Silencer® Select siRNA oligonucleotides for human ORMDL1 (s41257), ORMDL2 (s26474), ORMDL3 (s41262), and SMSr (SAMD8 s44495) were from Ambion®. Lipofectamine® RNAiMAX transfection reagent and TRIzol® were from Invitrogen. Ambion®, Applied Biosystems®, and Invitrogen are all part of Life Technologies. l-[3H(3)]-Serine, scintillation vials, and scintillation fluid were from PerkinElmer Life Sciences. d-[erythro-3-3H]Sphingosine was from American Radiolabeled Chemicals (St. Louis, MO). Whatman thin layer chromatography (TLC) plates were from VWR International (Radnor, PA). C6-ceramide, C16-ceramide, and d-erythro-sphingosine were from Avanti Polar Lipids (Alabaster, AL). Fumonisin B1 was from Cayman Biochemicals (Ann Arbor, MI). All tissue culture cell lines used were from ATCC (Manassas, VA). Cell culture media and supplies were from VWR International and Lonza (Atlanta, GA). Organic solvents were from Thermo Fisher Scientific. All other chemicals used were from Sigma-Aldrich unless otherwise indicated.
HeLa (human cervical carcinoma) and A549 (human lung carcinoma) cells were cultured in high glucose DMEM containing 10% FBS, 2 mm l-glutamine, 50 IU/ml penicillin, and 50 μg/ml streptomycin. PC-3 (human prostate adenocarcinoma) cells were cultured in Ham's F-12 minimum Eagle's medium containing 10% FBS, 50 IU/ml penicillin, and 50 μg/ml streptomycin. Human mammary epithelial cells (HMEC) were cultivated in MEBMTM supplemented with MEGMTM SingleQuot kits (Lonza). All cell lines were maintained at 37 °C and 5% CO2 and passaged when ~80–90% confluent. For gene-specific, siRNA-mediated knockdowns, 6–8 × 104 cells/well were plated in collagen-coated 12-well plates using 2 ml of complete medium overnight. Transient transfections on all cell lines were carried out using Lipofectamine® RNAiMAX transfection reagent per the manufacturer's recommendations and siRNA oligonucleotide concentrations ranging from 5 to 15 nm as indicated in each figure legend. Transfections were carried out for 24–72 h depending on the subsequent treatment protocol. Unless otherwise specified, cells were grown in serum-containing medium prior to measurement of sphingolipid biosynthesis. siRNA transfections resulted in between 72–94% depletion of ORMDL mRNA and 75–82% depletion of SMSr mRNA as measured by real-time PCR (data not shown).
Following siRNA-mediated knockdown, medium was removed, and cells were washed with PBS. Cells were treated with C6-ceramide, 10 μm final concentration (from a 1 mm solution complexed with 2% fatty acid-free BSA), in 1 ml/well antibiotic-free culture medium for 2 h at 37 °C and 5% CO2. After treatment was complete, media were removed, and cells were washed with PBS. Serine-free media containing 1% dialyzed FBS and 10 μCi/ml [3H]serine or 0.15 μCi/ml [3H]sphingosine were used for radiolabeling cells at 1 ml/well volume. Cells were labeled for either 60 min ([3H]serine) or 30 min ([3H]sphingosine). At the end of each time point, labeling media were removed, and cells were washed once with PBS. For lipids, cells were harvested directly on the plates with acidic methanol as described below.
At the completion of the labeling protocol, cells were harvested directly on the plates with 2 × 900 μl of acidic methanol (150:1, v/v) and scraping and then transferred to 13 × 100-mm glass tubes and sonicated in a bath sonicator to break up cell clumps. Total cellular lipids were extracted using a modified version of the method of Bligh and Dyer (27) as reported previously (13). The bottom organic phase was collected and dried under nitrogen and then spotted onto thin layer chromatography plates Partisil K6 (Silica Gel 60 Å, Whatman). Radiolabeled ceramides were resolved using chloroform:acetic acid:MeOH (90:10:2, v/v) as the development system. C16-ceramide was identified using a known standard applied with each sample and iodine staining. Bands corresponding to C16-ceramide were scraped into 7-ml scintillation vials and vortexed with 3 ml of scintillation fluid prior to reading. Incorporation of 3H into C16-ceramide was quantitated using a Tri-Carb 2010TR scintillation counter (PerkinElmer Life Sciences). Results are model reported as mean cpm/mg of total protein or mean cpm/well.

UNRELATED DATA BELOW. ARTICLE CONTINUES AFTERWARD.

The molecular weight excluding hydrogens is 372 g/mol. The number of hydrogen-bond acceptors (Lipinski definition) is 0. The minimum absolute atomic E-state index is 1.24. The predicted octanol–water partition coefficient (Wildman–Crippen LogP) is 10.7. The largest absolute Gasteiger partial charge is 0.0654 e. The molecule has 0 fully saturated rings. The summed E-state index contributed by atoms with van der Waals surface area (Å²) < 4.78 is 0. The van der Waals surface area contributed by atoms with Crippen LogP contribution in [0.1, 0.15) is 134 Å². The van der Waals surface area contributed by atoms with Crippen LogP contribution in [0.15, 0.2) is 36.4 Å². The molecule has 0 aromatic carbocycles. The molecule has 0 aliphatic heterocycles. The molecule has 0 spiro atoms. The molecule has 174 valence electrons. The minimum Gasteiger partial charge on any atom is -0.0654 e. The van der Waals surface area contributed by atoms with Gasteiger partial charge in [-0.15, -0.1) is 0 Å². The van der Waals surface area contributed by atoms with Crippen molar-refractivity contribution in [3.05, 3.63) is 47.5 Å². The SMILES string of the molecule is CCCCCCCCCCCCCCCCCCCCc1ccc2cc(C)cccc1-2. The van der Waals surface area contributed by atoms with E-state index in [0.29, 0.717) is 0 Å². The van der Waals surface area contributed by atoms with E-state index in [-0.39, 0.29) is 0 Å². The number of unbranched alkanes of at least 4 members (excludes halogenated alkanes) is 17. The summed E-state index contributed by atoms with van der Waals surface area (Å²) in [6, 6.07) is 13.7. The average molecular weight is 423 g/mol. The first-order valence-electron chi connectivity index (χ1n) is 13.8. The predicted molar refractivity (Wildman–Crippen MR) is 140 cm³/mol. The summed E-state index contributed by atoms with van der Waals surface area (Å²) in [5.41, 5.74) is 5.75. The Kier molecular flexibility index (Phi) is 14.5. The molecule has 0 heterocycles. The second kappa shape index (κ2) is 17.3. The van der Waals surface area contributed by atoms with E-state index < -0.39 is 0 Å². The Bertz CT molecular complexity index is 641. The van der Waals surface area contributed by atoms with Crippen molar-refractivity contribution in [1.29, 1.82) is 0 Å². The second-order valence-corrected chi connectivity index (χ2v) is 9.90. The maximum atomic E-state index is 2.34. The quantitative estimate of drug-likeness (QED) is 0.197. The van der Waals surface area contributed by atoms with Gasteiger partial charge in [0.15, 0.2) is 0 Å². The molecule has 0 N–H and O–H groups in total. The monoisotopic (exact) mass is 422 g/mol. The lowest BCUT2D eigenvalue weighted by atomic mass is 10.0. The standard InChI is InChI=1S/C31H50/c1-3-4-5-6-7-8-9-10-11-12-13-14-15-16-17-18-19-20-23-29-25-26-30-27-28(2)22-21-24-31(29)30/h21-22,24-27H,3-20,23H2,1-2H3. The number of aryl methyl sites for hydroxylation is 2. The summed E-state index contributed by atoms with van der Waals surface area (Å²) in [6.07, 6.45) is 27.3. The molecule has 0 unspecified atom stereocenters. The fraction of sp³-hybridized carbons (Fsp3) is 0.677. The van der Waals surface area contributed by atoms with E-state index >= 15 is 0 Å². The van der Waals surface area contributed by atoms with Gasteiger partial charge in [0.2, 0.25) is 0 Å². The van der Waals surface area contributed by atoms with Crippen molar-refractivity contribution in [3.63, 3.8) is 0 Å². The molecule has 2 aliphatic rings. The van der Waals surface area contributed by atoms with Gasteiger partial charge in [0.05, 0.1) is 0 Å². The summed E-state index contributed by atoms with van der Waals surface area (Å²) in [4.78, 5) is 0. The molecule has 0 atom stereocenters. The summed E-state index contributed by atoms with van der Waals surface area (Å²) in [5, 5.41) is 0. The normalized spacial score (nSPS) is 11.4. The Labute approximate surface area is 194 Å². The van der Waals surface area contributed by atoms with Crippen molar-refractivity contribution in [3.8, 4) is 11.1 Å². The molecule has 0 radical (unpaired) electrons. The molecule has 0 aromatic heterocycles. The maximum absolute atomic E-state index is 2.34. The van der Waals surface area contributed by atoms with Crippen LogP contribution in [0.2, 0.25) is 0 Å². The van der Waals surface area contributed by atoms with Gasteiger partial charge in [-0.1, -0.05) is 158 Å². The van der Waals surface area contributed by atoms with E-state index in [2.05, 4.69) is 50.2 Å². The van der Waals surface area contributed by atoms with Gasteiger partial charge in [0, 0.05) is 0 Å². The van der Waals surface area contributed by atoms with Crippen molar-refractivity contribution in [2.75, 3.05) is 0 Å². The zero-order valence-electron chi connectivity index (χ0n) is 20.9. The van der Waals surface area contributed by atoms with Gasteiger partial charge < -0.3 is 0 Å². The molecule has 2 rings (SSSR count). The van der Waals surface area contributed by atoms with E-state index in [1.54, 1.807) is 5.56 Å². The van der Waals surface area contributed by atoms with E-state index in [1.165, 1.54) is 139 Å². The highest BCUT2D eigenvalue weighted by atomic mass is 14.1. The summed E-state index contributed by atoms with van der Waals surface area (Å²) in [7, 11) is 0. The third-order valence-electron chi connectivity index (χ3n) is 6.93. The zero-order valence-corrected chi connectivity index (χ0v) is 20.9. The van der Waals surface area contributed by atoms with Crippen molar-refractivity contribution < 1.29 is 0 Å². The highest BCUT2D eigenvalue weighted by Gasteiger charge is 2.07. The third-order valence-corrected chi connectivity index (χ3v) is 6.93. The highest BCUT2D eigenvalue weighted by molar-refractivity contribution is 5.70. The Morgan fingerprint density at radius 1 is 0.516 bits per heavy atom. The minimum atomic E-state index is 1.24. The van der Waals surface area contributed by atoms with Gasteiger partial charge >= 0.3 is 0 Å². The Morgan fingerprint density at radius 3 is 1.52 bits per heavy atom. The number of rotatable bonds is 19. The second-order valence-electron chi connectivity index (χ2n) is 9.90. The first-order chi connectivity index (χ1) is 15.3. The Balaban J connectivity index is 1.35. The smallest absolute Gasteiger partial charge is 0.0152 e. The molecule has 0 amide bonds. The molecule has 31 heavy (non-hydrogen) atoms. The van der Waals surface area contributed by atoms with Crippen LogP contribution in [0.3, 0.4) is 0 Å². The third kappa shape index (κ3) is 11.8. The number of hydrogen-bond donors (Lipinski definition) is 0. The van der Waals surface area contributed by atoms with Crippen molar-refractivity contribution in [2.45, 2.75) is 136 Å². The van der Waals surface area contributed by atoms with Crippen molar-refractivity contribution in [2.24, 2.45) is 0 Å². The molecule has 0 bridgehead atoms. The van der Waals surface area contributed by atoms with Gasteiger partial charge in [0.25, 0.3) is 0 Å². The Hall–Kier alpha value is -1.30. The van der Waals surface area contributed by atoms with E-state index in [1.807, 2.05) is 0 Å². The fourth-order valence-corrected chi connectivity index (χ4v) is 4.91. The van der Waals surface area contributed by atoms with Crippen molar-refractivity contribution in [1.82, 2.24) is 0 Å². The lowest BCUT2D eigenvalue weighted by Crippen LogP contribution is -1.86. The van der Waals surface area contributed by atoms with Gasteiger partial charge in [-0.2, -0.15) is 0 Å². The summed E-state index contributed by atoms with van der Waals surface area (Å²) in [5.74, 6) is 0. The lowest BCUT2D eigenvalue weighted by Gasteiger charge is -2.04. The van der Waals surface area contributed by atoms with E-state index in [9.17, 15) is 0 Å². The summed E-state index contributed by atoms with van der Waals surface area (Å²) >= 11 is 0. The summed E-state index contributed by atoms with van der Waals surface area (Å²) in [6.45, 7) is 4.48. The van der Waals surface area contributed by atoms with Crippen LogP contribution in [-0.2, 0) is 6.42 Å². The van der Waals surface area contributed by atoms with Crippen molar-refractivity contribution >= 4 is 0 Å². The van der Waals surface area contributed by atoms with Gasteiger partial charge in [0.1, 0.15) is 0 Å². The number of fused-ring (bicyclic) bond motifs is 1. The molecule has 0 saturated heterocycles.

HeLa cells were plated onto collagen-coated 24-well plates at 7 × 104 cells/well in 2 ml of medium. The next day, cells were transfected with siRNA oligonucleotides at 15 nm total siRNA/well with 0.6 μl/well Lipofectamine® RNAiMAX (Invitrogen). For ORMDL knockdown, siRNA oligonucleotides (listed above) were used at 5 nm each per well. 24 h later, cells were washed with PBS, and 200 μl/well of Opti-MEM (Gibco) containing 200 μg/ml digitonin (Sigma) was added; cells were incubated for 3 min at 37 °C. The permeabilization medium was removed, and cells were washed with PBS. 200 μl of preincubation medium (50 mm HEPES, pH 8.0, 1 mm ATP, 1 mm MgCl2, 20 μm pyridoxyl-5′-phosphate, 200 μm NADPH, 5 mm glucose 6-phosphate, 5 IU/ml glucose-6-phosphate dehydrogenase) was added with or without 20 μm C6-ceramide (added from a 1 mm stock complexed to 2% fatty-acid free BSA in PBS) and/or 1 μm myriocin. Cells were incubated for 20 min, and then an additional 200 μl/well of incubation medium was added without removing the preincubation medium. Incubation medium was identical to the preincubation medium with the addition of (final concentration) 4 μCi of [3H]serine/well, 0.5 mm serine, and 25 μm palmitoyl-CoA. Cells were incubated for an additional 60 min. Cells were then extracted without removing the incubation medium by a modification of the method of Rutti et al. (14) by adding 0.4 ml of alkaline methanol (0.7 KOH/100 ml of MeOH) and transferring cells into a 2-ml screw-cap microcentrifuge tube. To finish lipid extraction, 0.1 ml of CHCl3 was added, and the extract was vortexed; 0.5 ml of additional CHCl3 was added along with 0.3 ml of alkaline H20 (0.1 ml of 2 n NH4OH/100 ml of H20) and 0.1 ml of 2 n NH4OH followed by vortexing. Samples were centrifuged for 1 min at 16,000 × g in a microcentrifuge. The top phase was removed by aspiration, and 1 ml of alkaline H20 was added and vortexed followed by centrifugation as above. The top phase was removed, and the alkaline H20 wash was repeated. Finally, 350 μl of the bottom, organic phase was removed to 7-ml scintillation vials, and organic solvent was removed by a gentle stream of N2. 3 ml of scintillation mixture was added, and counts were determined by liquid scintillation counting as described above.